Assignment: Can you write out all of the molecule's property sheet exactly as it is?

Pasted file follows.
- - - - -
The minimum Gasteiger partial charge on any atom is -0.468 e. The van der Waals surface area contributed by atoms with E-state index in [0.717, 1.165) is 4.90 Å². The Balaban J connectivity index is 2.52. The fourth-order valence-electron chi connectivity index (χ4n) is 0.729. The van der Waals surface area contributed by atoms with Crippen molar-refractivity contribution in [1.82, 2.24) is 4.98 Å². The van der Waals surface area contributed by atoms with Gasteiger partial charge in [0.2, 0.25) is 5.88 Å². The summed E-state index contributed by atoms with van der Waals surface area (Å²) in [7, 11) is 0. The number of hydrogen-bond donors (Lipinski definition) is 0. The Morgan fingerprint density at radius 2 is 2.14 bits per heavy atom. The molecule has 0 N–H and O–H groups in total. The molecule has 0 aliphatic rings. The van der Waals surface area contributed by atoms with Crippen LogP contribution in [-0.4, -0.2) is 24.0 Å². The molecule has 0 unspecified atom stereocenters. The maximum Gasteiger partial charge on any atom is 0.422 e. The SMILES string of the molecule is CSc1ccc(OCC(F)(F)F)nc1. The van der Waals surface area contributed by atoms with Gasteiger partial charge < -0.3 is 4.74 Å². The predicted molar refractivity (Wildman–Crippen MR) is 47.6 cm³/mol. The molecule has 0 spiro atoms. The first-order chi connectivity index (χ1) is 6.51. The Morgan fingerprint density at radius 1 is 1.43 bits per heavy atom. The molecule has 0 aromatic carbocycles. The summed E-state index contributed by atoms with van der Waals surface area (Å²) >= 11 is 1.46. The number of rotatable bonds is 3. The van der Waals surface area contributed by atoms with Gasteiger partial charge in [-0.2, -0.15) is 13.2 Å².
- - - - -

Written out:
The minimum Gasteiger partial charge on any atom is -0.468 e. The van der Waals surface area contributed by atoms with E-state index in [0.717, 1.165) is 4.90 Å². The Balaban J connectivity index is 2.52. The fourth-order valence-electron chi connectivity index (χ4n) is 0.729. The van der Waals surface area contributed by atoms with Crippen molar-refractivity contribution in [1.82, 2.24) is 4.98 Å². The van der Waals surface area contributed by atoms with Gasteiger partial charge in [0.2, 0.25) is 5.88 Å². The summed E-state index contributed by atoms with van der Waals surface area (Å²) in [7, 11) is 0. The number of hydrogen-bond donors (Lipinski definition) is 0. The Morgan fingerprint density at radius 2 is 2.14 bits per heavy atom. The molecule has 0 N–H and O–H groups in total. The molecule has 0 aliphatic rings. The van der Waals surface area contributed by atoms with Crippen LogP contribution in [-0.4, -0.2) is 24.0 Å². The molecule has 0 unspecified atom stereocenters. The maximum Gasteiger partial charge on any atom is 0.422 e. The SMILES string of the molecule is CSc1ccc(OCC(F)(F)F)nc1. The van der Waals surface area contributed by atoms with Gasteiger partial charge < -0.3 is 4.74 Å². The predicted molar refractivity (Wildman–Crippen MR) is 47.6 cm³/mol. The molecule has 0 spiro atoms. The first-order chi connectivity index (χ1) is 6.51. The Morgan fingerprint density at radius 1 is 1.43 bits per heavy atom. The molecule has 0 aromatic carbocycles. The summed E-state index contributed by atoms with van der Waals surface area (Å²) >= 11 is 1.46. The number of rotatable bonds is 3. The van der Waals surface area contributed by atoms with Gasteiger partial charge in [-0.2, -0.15) is 13.2 Å².